● A judge must be “wise and understanding.” (Deut. 1:13).
● “There can never be a universal definition of wise ... I would hope that a wise Latina woman with the richness of her experiences would more often than not reach a better conclusion than a white male who hasn’t lived that life.”
The Bible teaches:
● One must “judge righteously,” not by “appearances,” but by “just judgment.” (Deut.1:16 and 16:18).
● “‘[T]o judge is an exercise of power’ and because there is no objective stance, but only a series of perspectives—no neutrality, no escape from choice in judging. I further accept that our experiences as women and people of color affect our decisions.”
The Bible teaches:
● One must “fear God,” not be “afraid of the face of man; for the judgment is God’s.” (Deut. 1:17).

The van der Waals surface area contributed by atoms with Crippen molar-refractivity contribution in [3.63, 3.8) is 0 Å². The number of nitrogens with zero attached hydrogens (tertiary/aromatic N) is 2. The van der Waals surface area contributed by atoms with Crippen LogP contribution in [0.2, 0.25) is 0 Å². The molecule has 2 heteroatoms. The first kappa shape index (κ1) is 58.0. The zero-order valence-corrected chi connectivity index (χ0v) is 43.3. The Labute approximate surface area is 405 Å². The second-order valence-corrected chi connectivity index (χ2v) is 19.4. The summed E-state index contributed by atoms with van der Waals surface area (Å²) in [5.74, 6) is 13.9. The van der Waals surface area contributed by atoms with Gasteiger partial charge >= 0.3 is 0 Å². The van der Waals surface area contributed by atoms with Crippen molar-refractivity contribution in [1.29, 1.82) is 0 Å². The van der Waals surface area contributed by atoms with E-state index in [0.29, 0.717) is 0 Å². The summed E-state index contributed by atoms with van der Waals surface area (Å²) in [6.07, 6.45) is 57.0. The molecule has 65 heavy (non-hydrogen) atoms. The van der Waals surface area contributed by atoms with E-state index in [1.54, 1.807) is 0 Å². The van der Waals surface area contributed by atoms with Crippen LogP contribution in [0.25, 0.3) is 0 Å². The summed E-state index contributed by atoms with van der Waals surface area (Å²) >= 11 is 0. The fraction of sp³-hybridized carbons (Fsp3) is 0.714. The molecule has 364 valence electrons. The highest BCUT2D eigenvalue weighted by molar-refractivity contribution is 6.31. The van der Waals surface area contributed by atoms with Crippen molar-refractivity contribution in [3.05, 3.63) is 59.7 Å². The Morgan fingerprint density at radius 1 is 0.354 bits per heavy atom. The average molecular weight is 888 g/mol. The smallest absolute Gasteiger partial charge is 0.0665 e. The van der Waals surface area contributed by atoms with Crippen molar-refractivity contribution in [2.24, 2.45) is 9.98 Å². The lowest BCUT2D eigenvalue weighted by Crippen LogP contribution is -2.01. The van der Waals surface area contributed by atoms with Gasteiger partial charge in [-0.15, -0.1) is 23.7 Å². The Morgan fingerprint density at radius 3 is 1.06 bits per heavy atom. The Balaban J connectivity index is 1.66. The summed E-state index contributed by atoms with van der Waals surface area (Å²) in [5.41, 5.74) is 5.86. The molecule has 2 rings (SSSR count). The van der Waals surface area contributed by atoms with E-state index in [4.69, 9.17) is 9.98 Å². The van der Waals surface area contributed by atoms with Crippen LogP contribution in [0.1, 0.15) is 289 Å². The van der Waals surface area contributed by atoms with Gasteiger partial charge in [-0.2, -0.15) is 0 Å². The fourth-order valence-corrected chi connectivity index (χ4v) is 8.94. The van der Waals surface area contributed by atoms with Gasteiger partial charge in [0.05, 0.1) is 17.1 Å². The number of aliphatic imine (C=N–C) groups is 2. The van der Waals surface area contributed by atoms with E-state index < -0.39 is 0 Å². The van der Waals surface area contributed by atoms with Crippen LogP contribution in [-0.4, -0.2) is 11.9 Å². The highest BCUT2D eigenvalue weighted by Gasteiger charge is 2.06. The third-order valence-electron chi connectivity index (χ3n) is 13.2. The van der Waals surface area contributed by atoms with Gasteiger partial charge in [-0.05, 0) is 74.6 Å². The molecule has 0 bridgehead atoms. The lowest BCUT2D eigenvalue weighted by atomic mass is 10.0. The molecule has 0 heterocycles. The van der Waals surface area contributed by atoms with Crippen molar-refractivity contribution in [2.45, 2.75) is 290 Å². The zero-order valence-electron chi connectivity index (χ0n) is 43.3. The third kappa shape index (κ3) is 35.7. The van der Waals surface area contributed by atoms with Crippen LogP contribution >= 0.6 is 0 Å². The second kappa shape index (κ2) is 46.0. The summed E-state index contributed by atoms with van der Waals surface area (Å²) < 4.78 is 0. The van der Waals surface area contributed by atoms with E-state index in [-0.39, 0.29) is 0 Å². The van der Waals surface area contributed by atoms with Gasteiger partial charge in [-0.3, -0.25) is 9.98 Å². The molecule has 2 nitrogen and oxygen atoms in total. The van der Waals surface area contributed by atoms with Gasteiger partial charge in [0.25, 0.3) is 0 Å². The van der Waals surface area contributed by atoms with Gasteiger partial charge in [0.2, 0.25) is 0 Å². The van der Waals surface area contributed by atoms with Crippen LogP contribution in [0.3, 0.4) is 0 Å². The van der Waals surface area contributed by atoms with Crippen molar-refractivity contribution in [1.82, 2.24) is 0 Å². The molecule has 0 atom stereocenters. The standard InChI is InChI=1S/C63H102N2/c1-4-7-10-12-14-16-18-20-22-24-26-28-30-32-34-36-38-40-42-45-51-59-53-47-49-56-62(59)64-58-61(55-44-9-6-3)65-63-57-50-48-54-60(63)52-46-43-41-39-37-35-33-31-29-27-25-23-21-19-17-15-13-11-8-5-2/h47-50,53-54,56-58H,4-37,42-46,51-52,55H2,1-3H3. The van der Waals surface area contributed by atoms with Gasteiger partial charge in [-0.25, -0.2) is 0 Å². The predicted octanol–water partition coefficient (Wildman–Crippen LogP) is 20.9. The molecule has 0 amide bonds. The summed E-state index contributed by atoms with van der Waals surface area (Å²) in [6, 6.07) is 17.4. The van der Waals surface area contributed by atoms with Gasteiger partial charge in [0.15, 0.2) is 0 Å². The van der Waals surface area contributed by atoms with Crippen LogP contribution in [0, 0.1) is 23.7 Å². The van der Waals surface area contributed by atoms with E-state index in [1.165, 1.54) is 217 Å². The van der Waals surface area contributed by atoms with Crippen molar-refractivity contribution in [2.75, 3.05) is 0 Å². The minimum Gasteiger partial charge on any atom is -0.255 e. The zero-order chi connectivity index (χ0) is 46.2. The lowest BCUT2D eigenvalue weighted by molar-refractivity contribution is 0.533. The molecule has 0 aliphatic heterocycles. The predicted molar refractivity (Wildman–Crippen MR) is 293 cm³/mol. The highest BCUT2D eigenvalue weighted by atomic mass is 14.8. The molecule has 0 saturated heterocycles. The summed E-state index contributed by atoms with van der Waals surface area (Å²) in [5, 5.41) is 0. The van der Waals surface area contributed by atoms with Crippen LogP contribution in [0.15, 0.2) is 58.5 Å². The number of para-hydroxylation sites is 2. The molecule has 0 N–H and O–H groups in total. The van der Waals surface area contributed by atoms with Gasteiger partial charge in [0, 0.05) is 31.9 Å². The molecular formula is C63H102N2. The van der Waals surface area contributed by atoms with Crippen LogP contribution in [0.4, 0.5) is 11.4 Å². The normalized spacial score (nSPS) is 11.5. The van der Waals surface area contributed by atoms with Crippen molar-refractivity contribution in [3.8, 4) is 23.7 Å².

● “Whether born from experience or inherent physiological or cultural differences ... our gender and national origins may and will make a difference in our judging.”
The Bible teaches:
● One must be a “man of truth,” not a “respect[er] of persons” doing no “unrighteousness in judgment.” Leviticus 19:15.
● “The aspiration to impartiality is just that—it’s an aspiration because it denies the fact that we are by our experiences making different choices than others.”
The Bible teaches:
● One must “hate covetousness,” for the “tak[ing] [of] a gift ... doth blind the eyes of the wise; and pervert the words of the righteous.” Deuteronomy 16:19.
● “We ... must continue ... to figure out how we go about creating the opportunity for there to be more women and people of color on the bench so we can finally have a statistically significant numbers to measure the difference we will and are making.”
Clearly, Judge Sotomayor’s view of herself as a judge, when measured by the Word of God, is found wanting.
Article posted June 11, 2009